I was diagnosed with Chronic Fatigue Syndrome (CFS) ~5 years ago. I haven't had a relapse for around 9 months, until several weeks ago. It took me until today to realize what was going on, but induced by some stress, I have experienced some of those all too familiar symptoms... Not a lot of fun, a little disturbing, but in the end - I am OK with it. Over the years, I managed to come up with my own way of dealing with relapses so they don't last for very long before I am back to my usual self.
The diagnosis was made in January 2005. Prior to that, I was waiting for an appointment with an endocrinologist for about 1 month (they got me in FAST), and that was after far too many visits to the doctor's office for countless blood tests and urine samples. My cortisol levels were off the charts and my doctor (who was a very accomplished sports doctor) said he had never seen anything like that before. Hmmmm.... not a good sign.
At that point, I wasn't training at all anymore: my doctor made me stop so I didn't cause further damage and my days were filled with sleeping for ~16 hours/day anyways... Kind of backwards, eh? I could have slept for longer as I was always extremely tired and in pain, but couldn't afford to take the time off work. Thank goodness it was summer (I lived in New Zealand back then!) and I was on break from school until late Feb.
CFS is also known as Myalgic Encephalomyelitis (ME), which is a more fitting name in my opinion as it means nervous system inflammation involving muscle pain. Whatever you want to call it, it wasn't fun at all, and I had symptoms for well over 12 months before the diagnosis and then for over a year afterward... For more information, you can go to Canadian CFS/ME site.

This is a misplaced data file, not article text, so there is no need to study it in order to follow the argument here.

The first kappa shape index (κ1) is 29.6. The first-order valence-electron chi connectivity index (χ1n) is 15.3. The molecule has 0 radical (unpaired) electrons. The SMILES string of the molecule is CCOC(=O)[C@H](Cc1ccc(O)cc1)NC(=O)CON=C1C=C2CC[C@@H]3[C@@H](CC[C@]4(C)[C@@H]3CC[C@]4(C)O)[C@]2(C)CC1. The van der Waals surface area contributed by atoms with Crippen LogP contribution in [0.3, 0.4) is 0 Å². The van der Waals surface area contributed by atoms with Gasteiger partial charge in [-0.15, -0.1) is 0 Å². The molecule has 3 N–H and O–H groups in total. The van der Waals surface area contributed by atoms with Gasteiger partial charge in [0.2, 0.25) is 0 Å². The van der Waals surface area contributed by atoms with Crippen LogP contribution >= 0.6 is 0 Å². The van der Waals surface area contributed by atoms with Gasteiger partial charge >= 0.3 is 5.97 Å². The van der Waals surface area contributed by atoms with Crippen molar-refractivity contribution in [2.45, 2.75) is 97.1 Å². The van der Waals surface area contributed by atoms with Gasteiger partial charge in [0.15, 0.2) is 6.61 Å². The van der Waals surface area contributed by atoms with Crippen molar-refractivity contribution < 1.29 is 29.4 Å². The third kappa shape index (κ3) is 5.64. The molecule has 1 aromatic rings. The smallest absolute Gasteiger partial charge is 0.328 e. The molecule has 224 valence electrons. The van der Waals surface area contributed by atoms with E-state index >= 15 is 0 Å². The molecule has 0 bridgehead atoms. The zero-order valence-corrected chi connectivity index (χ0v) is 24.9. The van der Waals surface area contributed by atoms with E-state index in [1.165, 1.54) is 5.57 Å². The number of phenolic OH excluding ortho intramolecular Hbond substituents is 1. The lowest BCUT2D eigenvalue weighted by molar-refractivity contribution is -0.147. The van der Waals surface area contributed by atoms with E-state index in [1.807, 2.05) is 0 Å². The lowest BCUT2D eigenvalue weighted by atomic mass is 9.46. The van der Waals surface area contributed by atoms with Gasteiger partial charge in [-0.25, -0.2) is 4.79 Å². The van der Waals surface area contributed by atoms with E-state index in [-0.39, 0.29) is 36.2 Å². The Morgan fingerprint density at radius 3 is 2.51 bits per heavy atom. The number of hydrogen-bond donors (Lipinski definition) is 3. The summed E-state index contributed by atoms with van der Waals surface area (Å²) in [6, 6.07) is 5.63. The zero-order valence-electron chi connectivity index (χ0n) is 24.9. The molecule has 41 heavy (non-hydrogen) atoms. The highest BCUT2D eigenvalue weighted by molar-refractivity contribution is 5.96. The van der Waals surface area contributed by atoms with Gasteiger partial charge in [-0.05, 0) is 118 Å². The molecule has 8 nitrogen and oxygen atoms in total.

I recovered with the help of some very light exercise (I had to lie down after 30 very easy minutes on the trainer. Kind of depressing because I used to train for 25+ hours/week and race at a high level...), proper nutrition and some therapy. I can say I am at about 85%-90% of where I was before CFS/ME and these are actually considered really good odds!!
My story goes well beyond the above info, into some of the reasons why I ended up with CFS/ME (eating disturbances, training with chronic cold/flu and some over-training), but I will not get into all of that as It does not make a very exciting read. A sad read perhaps, but not an entertaining one.
I would like for CFS or ME awareness to increase. Most people don't understand what it is and how people's lives are affected. In addition, I am sure I am not the only athlete who's athletic career ended because of CFS/ME (in my case, before it really started - I was only 23 when I was diagnosed). If you know anyone, especially athletes, who suffer from CFS/ME please leave a comment. I would like to connect with others who have experienced something similar.